A website used to be a very complex, technical affair in the old days. Today, with WordPress, it’s relatively simple to build one. In the previous post, we set up the foundation for the website; in this post we will explore the content of the website.
The purpose of a website is to attract people to our business and convince them to purchase one of our items. Everything we do should be with that focus in mind.
Everything we write should be for the benefit of our customers, the people who might buy something from us. Think about all the clutter on regular websites. How much of it doesn’t help us when we’re on their sites? We don’t need to put those things on our site.
What are the common questions we would have as customers? What are things we’d like to know as customers?
- What’s for sale?
- How much does it cost?
- How did you make it/what’s in it?
- Does it solve a problem for me?
- Can I trust you?
If we think back to our white chocolate candy horses as an example, what pages would we need on our website to answer these questions?
- A page featuring our product
- How much our product costs
- How to buy it
- A page about how we made it and ingredients in it
- A page of testimonials
The front page of our site should feature our product and how much it costs; this is the principal use of our website. On this page we should feature a picture of our product, how much it costs, and how to buy it. If we’re using a back-end like Gumroad, Etsy, Selz, PayPal, Amazon Payments, or Square, all these services provide us with codes we can copy and paste into our page so that our customers can buy.
How We Made It Page
Our page on how we made our product is our chance to show off what’s in the product, any allergens in it if it’s a physical product, and why we made our product. If we’re selling digital photos, for example, we might explain that we got great feedback about our photos and wanted to give people a chance to re-use them. If we’re selling white chocolate candy horses, we might explain our love of horses and candy, and how we chose which molds/patterns.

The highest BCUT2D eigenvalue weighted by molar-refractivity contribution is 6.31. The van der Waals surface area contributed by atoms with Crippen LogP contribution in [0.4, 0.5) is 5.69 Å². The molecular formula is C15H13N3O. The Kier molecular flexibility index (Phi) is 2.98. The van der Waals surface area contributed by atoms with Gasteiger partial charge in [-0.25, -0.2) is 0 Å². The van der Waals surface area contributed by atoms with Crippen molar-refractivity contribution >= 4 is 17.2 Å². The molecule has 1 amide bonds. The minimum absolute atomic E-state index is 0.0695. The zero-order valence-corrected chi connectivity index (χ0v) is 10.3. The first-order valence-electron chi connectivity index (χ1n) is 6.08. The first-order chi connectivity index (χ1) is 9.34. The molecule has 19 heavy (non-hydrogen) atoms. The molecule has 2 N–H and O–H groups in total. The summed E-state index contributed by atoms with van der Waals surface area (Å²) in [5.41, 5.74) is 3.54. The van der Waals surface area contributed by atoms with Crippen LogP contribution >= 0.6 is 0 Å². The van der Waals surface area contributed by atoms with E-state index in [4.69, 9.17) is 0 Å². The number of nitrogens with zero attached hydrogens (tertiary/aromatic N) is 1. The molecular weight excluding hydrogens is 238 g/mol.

The testimonials and tastes page is our chance to show how other people – people like our current customers – like our product. This is the essence of the public relations profession; other people’s words about how they enjoy our product are seen as more trustworthy than us telling people how wonderful our product is.
One key ingredient to add to your website is a free account from Google Analytics. In a subsequent post in this series, we’ll examine how to read your web analytics and set them up properly, but for now, make sure you’ve signed up for a free account and added the tracking code to your website.
Here are three tutorials for getting started:
- Getting started: https://support.google.com/analytics/answer/1008015?hl=en
- Creating a Google Analytics website property: https://support.google.com/analytics/answer/1042508
- Setting up the tracking code: https://support.google.com/analytics/answer/1008080
Resist the temptation to add anything to our website that our customers didn’t ask us for. What will help us succeed where adults fail is focusing solely on how we can help other people with our products or services. Most adult businesspeople, especially marketers, tend to add all kinds of junk to everything they do, junk that makes them feel better but makes their customers feel worse.
Keep things simple. Focus on how your product or service helps other people enjoy life more, do more, earn more, save time, or whatever the principal benefit of your product is.
In the next post in this series, we’ll take a look at what to put in your social network.
You might also enjoy:
- You Ask, I Answer: Social Media Technology Stack?
- You Ask, I Answer: Interpreting Google Analytics 4 Data?
- You Ask, I Answer: Simple System for Brand Monitoring?
- How To Set Your Consulting Billing Rates and Fees
- You Ask, I Answer: Quantifying Hallway Conversations?
Want to read more like this from Christopher Penn? Get updates here:
Get your copy of AI For Marketers